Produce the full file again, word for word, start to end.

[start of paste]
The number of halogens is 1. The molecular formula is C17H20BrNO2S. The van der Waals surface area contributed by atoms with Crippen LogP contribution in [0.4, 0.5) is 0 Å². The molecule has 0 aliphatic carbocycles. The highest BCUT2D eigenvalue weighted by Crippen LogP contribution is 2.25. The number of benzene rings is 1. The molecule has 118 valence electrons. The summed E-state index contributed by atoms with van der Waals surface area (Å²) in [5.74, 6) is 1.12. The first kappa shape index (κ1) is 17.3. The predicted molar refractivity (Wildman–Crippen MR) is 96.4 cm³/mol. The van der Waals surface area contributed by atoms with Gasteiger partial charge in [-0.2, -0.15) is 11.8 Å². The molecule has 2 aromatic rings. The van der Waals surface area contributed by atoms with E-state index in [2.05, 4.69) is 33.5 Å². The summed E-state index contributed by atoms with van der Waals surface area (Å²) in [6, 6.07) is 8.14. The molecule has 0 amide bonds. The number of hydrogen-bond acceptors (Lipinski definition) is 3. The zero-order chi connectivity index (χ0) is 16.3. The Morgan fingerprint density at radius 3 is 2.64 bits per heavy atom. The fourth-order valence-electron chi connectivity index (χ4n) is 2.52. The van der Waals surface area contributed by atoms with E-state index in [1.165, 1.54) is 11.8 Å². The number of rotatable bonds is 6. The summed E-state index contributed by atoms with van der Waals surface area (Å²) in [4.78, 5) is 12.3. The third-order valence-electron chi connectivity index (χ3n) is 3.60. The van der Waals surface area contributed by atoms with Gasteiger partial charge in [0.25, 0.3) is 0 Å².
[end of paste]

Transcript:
The number of halogens is 1. The molecular formula is C17H20BrNO2S. The van der Waals surface area contributed by atoms with Crippen LogP contribution in [0.4, 0.5) is 0 Å². The molecule has 0 aliphatic carbocycles. The highest BCUT2D eigenvalue weighted by Crippen LogP contribution is 2.25. The number of benzene rings is 1. The molecule has 118 valence electrons. The summed E-state index contributed by atoms with van der Waals surface area (Å²) in [5.74, 6) is 1.12. The first kappa shape index (κ1) is 17.3. The predicted molar refractivity (Wildman–Crippen MR) is 96.4 cm³/mol. The van der Waals surface area contributed by atoms with Gasteiger partial charge in [-0.2, -0.15) is 11.8 Å². The molecule has 2 aromatic rings. The van der Waals surface area contributed by atoms with E-state index in [2.05, 4.69) is 33.5 Å². The summed E-state index contributed by atoms with van der Waals surface area (Å²) in [6, 6.07) is 8.14. The molecule has 0 amide bonds. The number of hydrogen-bond acceptors (Lipinski definition) is 3. The zero-order chi connectivity index (χ0) is 16.3. The Morgan fingerprint density at radius 3 is 2.64 bits per heavy atom. The fourth-order valence-electron chi connectivity index (χ4n) is 2.52. The van der Waals surface area contributed by atoms with E-state index in [1.165, 1.54) is 11.8 Å². The number of rotatable bonds is 6. The summed E-state index contributed by atoms with van der Waals surface area (Å²) in [4.78, 5) is 12.3. The third-order valence-electron chi connectivity index (χ3n) is 3.60. The van der Waals surface area contributed by atoms with Gasteiger partial charge in [0.25, 0.3) is 0 Å².